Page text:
St. Michael’s International School is sponsored by the Anglican Church of Japan and was established in 1946 by Bishop Michael Yashiro and Miss Leonora Lea, a British missionary. The school was founded on a firm foundation of Christian principles, which continue to this day. It is part of an international educational tradition extending back to 1893 when its predecessor, the English Mission School, one of Japan’s first international schools, was founded.
On March 10th 1946, the school officially opened for international school children. In addition, an English Language Section was opened at the same time for adults wishing to learn English, as it was the intention of the founders to create a place for people of all ages and circumstances to learn. Initially this section targeted Japanese students but today it caters for people of many nationalities.
Both sections of St. Michael’s have played important roles in its history. This dual structure has continued to the present and makes St. Michael’s unique as it is the only school in Japan to offer this type of programme.
Throughout the years tradition has played an important role in our growth. The school is many things to many people and over the years St. Michael’s has welcomed students from every corner of the globe. It is a common occurrence to have family members visiting the school to reminisce about their time, remembering old friends and events.
St. Michael’s is recognised by the Hyogo Prefectural Authority and was recently awarded dual accreditation by the Council of International Schools and the Western Association of Schools and Colleges, the first school in the Kansai region to do this.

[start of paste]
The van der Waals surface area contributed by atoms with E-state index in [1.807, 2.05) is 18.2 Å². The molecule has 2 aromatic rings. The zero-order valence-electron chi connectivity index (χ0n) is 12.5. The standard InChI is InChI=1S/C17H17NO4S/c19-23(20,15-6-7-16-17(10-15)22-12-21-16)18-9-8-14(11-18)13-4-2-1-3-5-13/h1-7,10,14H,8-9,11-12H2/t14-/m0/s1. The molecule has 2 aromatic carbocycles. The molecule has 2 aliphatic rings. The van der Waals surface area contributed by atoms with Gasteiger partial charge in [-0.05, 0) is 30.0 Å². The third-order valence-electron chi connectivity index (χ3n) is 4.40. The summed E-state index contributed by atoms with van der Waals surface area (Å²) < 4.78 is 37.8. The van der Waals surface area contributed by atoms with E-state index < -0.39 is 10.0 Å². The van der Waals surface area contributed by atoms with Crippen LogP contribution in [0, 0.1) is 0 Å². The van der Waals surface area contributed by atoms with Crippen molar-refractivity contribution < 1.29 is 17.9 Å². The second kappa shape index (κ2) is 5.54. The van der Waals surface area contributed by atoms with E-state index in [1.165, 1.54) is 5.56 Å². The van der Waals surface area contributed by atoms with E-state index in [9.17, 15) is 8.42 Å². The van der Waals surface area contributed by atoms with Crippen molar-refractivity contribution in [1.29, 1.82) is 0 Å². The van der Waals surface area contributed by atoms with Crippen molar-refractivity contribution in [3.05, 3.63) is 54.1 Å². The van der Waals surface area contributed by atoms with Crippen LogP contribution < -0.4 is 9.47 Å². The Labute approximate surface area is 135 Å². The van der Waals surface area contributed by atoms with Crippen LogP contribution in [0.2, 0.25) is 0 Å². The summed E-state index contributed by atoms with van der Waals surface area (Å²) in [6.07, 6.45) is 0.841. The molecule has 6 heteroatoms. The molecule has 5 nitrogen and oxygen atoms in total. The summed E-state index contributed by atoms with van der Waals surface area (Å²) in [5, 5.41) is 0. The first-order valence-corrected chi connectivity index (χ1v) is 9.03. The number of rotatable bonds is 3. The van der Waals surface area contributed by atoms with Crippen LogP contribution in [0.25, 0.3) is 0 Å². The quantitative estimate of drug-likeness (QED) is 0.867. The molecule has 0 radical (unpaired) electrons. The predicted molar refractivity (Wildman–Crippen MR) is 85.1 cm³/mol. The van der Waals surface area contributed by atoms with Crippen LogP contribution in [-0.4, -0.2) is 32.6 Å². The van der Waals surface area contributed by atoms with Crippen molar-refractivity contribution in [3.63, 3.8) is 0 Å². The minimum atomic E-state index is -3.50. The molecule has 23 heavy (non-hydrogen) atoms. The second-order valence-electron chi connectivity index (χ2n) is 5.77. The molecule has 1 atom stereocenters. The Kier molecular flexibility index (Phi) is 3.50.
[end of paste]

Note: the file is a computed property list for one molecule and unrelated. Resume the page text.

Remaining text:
Throughout its history and continuing today, St.Michael’s is a small and friendly school, which ensures that the students are educated in a pleasant atmosphere conducive to the development of understanding, tolerance and friendship towards people of all nationalities and creeds. The development of character and sensitivity to major global issues are important objectives, together with a firm academic foundation in all subjects. The school aims to educate for the future, while maintaining the traditions imparted by our founders.
The St. Michael’s Legacy: Something of which to be Proud
Much has been written about St. Michael’s over recent years as the school enjoys an enviable reputation for academic excellence, which it aims to enhance still further over the years to come. However, when looking at the
school of today we can take an even greater pride in our school when we remember where it has come from. This is the purpose of this short article– a condensation of these early years. The first thing worthy of note is that St. Michael’s, like any other reputable schools elsewhere in the world, including the Indian subcontinent, represents an Anglican educational tradition. In our case a tradition that extends back 117 years into the Meiji era. Without this it is doubtful that St. Michael’s would ever have been founded.
The Early Years